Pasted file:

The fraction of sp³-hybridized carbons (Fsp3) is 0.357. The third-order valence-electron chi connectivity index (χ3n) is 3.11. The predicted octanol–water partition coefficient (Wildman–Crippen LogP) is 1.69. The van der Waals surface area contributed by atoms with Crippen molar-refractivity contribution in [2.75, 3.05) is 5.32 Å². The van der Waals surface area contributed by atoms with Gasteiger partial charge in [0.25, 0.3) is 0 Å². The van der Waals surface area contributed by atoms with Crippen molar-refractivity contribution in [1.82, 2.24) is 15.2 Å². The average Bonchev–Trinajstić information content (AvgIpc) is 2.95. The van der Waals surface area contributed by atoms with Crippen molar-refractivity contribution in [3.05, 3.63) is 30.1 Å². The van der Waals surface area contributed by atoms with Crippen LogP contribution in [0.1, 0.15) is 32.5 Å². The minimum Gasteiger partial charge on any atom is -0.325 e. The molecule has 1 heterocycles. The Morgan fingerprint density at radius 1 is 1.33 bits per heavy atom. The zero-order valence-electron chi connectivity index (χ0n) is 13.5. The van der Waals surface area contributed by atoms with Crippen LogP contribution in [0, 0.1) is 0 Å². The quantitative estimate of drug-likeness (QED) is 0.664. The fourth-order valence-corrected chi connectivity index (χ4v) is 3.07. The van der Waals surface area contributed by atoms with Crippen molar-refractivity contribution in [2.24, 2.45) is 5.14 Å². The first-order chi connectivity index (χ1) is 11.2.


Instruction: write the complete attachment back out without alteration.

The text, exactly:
The fraction of sp³-hybridized carbons (Fsp3) is 0.357. The third-order valence-electron chi connectivity index (χ3n) is 3.11. The predicted octanol–water partition coefficient (Wildman–Crippen LogP) is 1.69. The van der Waals surface area contributed by atoms with Crippen molar-refractivity contribution in [2.75, 3.05) is 5.32 Å². The van der Waals surface area contributed by atoms with Gasteiger partial charge in [0.25, 0.3) is 0 Å². The van der Waals surface area contributed by atoms with Crippen molar-refractivity contribution in [1.82, 2.24) is 15.2 Å². The average Bonchev–Trinajstić information content (AvgIpc) is 2.95. The van der Waals surface area contributed by atoms with Crippen molar-refractivity contribution in [3.05, 3.63) is 30.1 Å². The van der Waals surface area contributed by atoms with Crippen LogP contribution in [0.1, 0.15) is 32.5 Å². The minimum Gasteiger partial charge on any atom is -0.325 e. The molecule has 1 heterocycles. The Morgan fingerprint density at radius 1 is 1.33 bits per heavy atom. The zero-order valence-electron chi connectivity index (χ0n) is 13.5. The van der Waals surface area contributed by atoms with Crippen LogP contribution in [0, 0.1) is 0 Å². The quantitative estimate of drug-likeness (QED) is 0.664. The fourth-order valence-corrected chi connectivity index (χ4v) is 3.07. The van der Waals surface area contributed by atoms with Crippen molar-refractivity contribution in [2.24, 2.45) is 5.14 Å². The first-order chi connectivity index (χ1) is 11.2.